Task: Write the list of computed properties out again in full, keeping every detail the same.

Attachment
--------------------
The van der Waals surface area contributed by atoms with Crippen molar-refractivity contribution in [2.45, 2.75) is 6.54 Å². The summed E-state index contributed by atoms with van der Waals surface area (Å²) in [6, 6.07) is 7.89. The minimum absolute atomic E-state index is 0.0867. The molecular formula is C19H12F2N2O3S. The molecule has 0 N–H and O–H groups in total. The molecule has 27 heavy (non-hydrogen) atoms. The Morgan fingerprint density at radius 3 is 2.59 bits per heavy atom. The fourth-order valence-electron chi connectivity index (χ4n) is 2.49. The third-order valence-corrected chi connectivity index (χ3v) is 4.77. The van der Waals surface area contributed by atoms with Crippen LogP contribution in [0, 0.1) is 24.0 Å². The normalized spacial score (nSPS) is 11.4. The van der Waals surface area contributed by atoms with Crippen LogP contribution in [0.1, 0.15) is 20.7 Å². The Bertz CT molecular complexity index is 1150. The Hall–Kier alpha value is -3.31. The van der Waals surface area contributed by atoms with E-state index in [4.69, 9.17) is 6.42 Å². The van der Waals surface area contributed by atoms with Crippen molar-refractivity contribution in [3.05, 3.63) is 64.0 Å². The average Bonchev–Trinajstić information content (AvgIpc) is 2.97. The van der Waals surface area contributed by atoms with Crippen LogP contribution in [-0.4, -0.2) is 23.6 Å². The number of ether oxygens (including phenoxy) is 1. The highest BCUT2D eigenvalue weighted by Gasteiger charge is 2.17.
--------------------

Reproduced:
The van der Waals surface area contributed by atoms with Crippen molar-refractivity contribution in [2.45, 2.75) is 6.54 Å². The summed E-state index contributed by atoms with van der Waals surface area (Å²) in [6, 6.07) is 7.89. The minimum absolute atomic E-state index is 0.0867. The molecular formula is C19H12F2N2O3S. The molecule has 0 N–H and O–H groups in total. The molecule has 27 heavy (non-hydrogen) atoms. The Morgan fingerprint density at radius 3 is 2.59 bits per heavy atom. The fourth-order valence-electron chi connectivity index (χ4n) is 2.49. The third-order valence-corrected chi connectivity index (χ3v) is 4.77. The van der Waals surface area contributed by atoms with Crippen LogP contribution in [0, 0.1) is 24.0 Å². The normalized spacial score (nSPS) is 11.4. The van der Waals surface area contributed by atoms with Crippen LogP contribution in [0.1, 0.15) is 20.7 Å². The Bertz CT molecular complexity index is 1150. The Hall–Kier alpha value is -3.31. The van der Waals surface area contributed by atoms with E-state index in [4.69, 9.17) is 6.42 Å². The van der Waals surface area contributed by atoms with Crippen molar-refractivity contribution in [3.05, 3.63) is 64.0 Å². The average Bonchev–Trinajstić information content (AvgIpc) is 2.97. The van der Waals surface area contributed by atoms with Crippen LogP contribution in [-0.4, -0.2) is 23.6 Å². The number of ether oxygens (including phenoxy) is 1. The highest BCUT2D eigenvalue weighted by Gasteiger charge is 2.17.